Deputy Secretary of Homeland Security Alejandro Mayorkas and U.S. Immigration and Customs Enforcement (ICE) Director Sarah R. Saldaña today presided over the unveiling of a major expansion of the ICE Cyber Crimes Center in Fairfax, Va.
The expanded center will provide ICE's Homeland Security Investigations (HSI) with enhanced operational and training capabilities in order to meet the growing cyber mission of the agency and increasing workload of criminal cases with a cyber-nexus.
"The men and women of Homeland Security Investigations perform critical work in combating criminals that use the computer as their weapon, perpetrating crimes ranging from child exploitation to the theft of intellectual property," said Deputy Secretary Mayorkas. "The development of this expanded Cyber Crimes Center provides this great workforce with the facility and tools they deserve to accomplish their mission."
In 1997, the U.S. Customs Service created the Cyber Crimes Center – which became known as "C3" – in response to changing technologies and its effect on criminal trends. While C3's mission has evolved dramatically since its creation, little renovation has been made since then to update the physical space.
The expansion unveiled July 22 includes the build-out of a 5,000-square-foot forensic laboratory, space for coordinating large cyber operations, an evidence vault, and multiple training and conference rooms.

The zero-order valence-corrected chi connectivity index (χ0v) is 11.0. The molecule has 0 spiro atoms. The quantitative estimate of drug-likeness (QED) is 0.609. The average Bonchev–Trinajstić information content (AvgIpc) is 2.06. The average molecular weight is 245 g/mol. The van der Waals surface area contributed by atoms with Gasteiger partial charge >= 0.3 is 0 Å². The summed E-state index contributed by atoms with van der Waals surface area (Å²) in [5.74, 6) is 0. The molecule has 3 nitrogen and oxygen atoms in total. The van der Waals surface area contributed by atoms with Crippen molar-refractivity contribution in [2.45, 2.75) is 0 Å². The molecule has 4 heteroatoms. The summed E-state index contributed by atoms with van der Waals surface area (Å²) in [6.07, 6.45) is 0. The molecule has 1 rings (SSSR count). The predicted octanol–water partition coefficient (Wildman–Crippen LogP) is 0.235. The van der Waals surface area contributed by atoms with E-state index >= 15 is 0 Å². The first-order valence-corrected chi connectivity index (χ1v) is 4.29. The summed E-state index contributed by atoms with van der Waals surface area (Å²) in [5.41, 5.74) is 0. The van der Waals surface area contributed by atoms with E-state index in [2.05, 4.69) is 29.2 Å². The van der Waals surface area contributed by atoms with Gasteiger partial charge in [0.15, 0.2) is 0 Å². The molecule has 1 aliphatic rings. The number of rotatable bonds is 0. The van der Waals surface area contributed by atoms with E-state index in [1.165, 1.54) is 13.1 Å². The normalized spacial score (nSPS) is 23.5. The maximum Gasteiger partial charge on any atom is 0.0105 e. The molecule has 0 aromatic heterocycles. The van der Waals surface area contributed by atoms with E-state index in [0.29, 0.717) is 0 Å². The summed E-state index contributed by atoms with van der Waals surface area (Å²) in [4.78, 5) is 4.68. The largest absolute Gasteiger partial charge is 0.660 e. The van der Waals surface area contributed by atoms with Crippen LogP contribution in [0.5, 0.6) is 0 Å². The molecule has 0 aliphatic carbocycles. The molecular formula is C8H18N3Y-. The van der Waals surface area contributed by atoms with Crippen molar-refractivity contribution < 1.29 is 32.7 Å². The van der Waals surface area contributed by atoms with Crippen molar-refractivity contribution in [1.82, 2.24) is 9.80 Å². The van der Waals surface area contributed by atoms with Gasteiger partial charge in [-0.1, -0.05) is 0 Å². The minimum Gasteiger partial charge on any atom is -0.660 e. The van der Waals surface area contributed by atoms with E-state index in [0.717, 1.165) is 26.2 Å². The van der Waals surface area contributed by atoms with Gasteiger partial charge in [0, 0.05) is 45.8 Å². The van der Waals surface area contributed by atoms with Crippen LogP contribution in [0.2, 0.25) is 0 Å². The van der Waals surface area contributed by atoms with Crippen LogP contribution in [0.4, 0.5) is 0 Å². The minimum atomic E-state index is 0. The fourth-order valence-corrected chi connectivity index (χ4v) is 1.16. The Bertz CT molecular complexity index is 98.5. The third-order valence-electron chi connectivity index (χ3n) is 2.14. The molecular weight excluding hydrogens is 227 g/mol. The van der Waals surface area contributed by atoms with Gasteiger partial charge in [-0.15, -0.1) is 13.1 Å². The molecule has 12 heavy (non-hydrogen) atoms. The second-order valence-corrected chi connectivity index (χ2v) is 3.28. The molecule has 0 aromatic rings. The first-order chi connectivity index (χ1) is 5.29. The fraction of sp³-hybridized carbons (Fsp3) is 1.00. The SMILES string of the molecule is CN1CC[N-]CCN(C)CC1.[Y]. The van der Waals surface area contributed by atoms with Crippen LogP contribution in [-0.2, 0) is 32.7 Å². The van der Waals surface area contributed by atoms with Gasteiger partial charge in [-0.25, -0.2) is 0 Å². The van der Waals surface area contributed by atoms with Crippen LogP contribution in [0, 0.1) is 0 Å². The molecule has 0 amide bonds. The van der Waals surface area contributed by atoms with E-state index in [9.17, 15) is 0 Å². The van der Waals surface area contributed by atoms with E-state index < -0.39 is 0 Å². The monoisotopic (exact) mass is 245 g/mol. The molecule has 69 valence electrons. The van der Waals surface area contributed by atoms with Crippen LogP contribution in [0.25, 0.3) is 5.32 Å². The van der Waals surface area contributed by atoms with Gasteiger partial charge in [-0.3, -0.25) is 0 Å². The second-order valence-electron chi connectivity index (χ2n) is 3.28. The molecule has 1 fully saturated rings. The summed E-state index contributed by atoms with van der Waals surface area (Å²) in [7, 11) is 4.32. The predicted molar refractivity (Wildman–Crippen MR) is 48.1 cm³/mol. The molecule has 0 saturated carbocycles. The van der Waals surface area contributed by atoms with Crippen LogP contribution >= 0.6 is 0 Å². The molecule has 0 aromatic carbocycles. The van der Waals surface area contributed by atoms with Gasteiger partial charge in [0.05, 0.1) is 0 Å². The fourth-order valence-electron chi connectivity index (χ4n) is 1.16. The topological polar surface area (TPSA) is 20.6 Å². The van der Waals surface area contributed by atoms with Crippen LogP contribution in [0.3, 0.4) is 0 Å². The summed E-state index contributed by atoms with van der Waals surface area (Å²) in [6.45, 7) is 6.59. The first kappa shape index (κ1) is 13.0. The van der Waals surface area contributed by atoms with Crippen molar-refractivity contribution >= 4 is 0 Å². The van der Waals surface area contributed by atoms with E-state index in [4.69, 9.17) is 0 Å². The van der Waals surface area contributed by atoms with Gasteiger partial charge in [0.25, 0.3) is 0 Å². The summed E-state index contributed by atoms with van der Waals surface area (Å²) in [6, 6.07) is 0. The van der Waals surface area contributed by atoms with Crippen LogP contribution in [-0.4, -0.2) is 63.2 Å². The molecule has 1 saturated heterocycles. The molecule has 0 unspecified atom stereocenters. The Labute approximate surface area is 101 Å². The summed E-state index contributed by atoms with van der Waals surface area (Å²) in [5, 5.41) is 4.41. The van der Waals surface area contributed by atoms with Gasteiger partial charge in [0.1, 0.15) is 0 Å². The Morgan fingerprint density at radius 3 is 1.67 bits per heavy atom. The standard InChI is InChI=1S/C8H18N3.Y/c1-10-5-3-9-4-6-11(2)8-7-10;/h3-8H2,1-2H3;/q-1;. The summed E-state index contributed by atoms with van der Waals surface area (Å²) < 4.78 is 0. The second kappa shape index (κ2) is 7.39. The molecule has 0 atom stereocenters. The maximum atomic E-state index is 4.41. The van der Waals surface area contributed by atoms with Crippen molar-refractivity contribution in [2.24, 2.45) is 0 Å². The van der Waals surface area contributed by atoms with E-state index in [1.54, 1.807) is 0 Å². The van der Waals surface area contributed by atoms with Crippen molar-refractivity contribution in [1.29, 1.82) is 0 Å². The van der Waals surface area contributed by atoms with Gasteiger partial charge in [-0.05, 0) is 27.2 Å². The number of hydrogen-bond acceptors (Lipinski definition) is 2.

According to ICE Director Saldaña, today's C3 is better equipped for combating cybercrime in today's age: ICE's cybercrime strategy focuses on network intrusion and online theft of intellectual property and online theft of export controlled data; cyber economic crimes to include the sale and conversion of stolen credit card data and personally identifiable information into criminal proceeds; and cyber enabled crimes like child exploitation, illicit underground marketplaces, document fraud, and other crimes that have transitioned from the physical to virtual world.
C3's current mission involves keeping pace with emerging computer technology and Internet processes; proactively using these new technologies to combat criminal activity and address vulnerabilities created by the Internet; disseminating investigative leads and intelligence to field offices and international law enforcement partners; and supporting field investigations.
The Cyber Crimes Center has also developed a cybercrime curriculum to train HSI special agents and law enforcement partners in conducting cyber investigations. Classes on subjects including cyber smuggling, undercover and network intrusion investigations will take place at the new C3 beginning in early 2016. C3 is already using the new space to provide training in advanced software applications for victim identification in support of child sexual exploitation investigations.
C3 delivers computer and cyber-based technical services in support of HSI cases – including investigations into underground online marketplaces selling illegal drugs, weapons and other contraband; the trading of images of child pornography; and the theft of intellectual property.
Recent examples of the types of cases investigated and supported by C3 include the takedown of underground online marketplaces like Silk Road and Black Market Reloaded, cyber theft and piracy of the Hollywood movie The Expendables 3 and the dismantling of one of the largest child pornography websites on the dark net with more than 27,000 subscribers, as part of Operation Round Table.